Indonesian schools are very different from schools in America. Adjusting to the Indonesian education system has been, perhaps, my greatest challenge so far. My American expectations of professionalism in schools, how teachers should interact with their students, student conduct, and school administration have not meshed seamlessly with the Indonesian reality.
For better or worse, I have never been an anxious person. I rarely stress about anything. From tests, to doctor’s appointments, to sporting events I can’t understand what makes people worry or fret. Occasionally, this habit to ignore the gravity of upcoming events, which might require preparation, works against me.
I really like running. So much so that a couple years ago I managed to cause both the tibia and fibula in my left leg to develop hairline fractures because I was running too much—about thirty-five miles a week. Ever since then I have wanted to get back to that level of performance but haven’t quite been able to manage it. Still, even though I’m not able to run the distances I was once capable of, I think of myself as a “runner” before many other things.
I think most Peace Corps volunteers who maintain a weblog eventually write a post explaining why they decided to serve. Putting into words what motivated me to leave everything behind in the United States and live in Indonesia for two years is difficult. I can barely explain to myself why I wanted to join the Peace Corps; so explaining “why” to others is especially difficult—nearly impossible in Indonesian. I may not be able to say exactly why I came to Indonesia but I can say why I didn’t come to Indonesia: I didn’t come here to ‘help.’
“What do Indonesians eat?” This is a question I oft fielded after disclosing that I had accepted a Peace Corps assignment, and would be living in Indonesia for two years. Well, the short answer: rice. Indonesians eat rice. Lots and lots of rice.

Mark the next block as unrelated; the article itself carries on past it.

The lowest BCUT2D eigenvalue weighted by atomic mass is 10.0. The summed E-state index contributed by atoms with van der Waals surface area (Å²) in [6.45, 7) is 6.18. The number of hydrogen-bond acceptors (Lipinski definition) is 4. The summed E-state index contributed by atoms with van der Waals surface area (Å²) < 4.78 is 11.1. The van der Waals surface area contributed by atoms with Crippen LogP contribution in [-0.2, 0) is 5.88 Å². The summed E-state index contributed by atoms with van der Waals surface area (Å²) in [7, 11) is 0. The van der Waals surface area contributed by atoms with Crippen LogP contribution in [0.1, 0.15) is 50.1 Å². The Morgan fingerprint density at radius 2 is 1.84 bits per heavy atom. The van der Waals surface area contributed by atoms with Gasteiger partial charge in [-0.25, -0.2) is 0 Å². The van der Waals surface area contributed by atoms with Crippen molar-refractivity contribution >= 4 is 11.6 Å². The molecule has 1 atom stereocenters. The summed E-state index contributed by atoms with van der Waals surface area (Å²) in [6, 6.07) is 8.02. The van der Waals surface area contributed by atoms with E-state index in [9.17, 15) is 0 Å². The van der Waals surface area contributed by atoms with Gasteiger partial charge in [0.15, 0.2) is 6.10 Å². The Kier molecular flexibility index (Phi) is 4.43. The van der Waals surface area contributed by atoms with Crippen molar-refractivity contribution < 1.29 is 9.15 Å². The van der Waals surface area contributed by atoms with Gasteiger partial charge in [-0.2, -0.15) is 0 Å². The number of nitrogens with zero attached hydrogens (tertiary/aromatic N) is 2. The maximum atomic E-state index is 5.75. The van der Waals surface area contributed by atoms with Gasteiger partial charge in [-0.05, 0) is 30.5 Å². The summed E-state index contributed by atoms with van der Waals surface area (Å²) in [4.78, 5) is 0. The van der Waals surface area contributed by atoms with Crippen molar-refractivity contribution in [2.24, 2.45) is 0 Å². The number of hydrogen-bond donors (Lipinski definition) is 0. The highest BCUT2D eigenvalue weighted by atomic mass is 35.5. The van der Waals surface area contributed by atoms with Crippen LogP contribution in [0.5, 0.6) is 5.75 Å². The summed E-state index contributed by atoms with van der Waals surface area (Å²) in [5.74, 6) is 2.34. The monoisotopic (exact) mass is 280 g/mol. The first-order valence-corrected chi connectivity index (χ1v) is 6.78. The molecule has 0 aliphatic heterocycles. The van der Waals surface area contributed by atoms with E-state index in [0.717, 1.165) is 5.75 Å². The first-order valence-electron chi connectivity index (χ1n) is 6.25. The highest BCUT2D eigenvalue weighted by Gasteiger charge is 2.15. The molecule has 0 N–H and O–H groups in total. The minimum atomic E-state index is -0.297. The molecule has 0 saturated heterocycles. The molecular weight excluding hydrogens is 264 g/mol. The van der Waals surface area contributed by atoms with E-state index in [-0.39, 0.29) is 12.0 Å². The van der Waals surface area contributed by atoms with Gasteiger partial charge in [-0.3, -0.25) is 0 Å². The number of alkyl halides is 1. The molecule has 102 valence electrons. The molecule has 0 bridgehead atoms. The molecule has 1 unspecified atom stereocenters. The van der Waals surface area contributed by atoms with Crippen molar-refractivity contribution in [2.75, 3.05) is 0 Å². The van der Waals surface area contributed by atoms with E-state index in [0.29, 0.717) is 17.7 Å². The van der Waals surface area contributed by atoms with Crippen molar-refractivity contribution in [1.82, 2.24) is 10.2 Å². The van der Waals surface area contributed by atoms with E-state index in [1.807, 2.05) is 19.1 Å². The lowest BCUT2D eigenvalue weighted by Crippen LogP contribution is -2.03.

The Sunday after Idul Fitri began like any other day from the past month. I woke up around five, mandied, had breakfast, and continued to read my book on the history of the United States Postal Service (it’s fascinating). At some point midmorning my host family niece (I think, the family relations are still uncertain to me) asked me something. What she asked specifically, I do not know. But she used the words ambil, ikan, and kolam. Something about taking a fish, but I couldn’t understand whether they were asking if I had taken a fish, if I would take a fish, if they should take a fish, or some other equally odd question. Eventually, and after some helpful charades, I remembered kolam means pond. They were inviting me to a pond with them to go fishing.
Idul Fitri is the Indonesian name for the Islamic holiday: Eid. Indonesians also frequently refer to Eid as Lebaran. Eid falls on the first day of Shawwal in the Islamic calendar. Shawwal is the month immediately following Ramadan. This holiday is celebrated throughout the Muslim world. Eid festivities and traditions vary by region, but they typically consist of lots of food, praying, reading the Quran, and gatherings of family.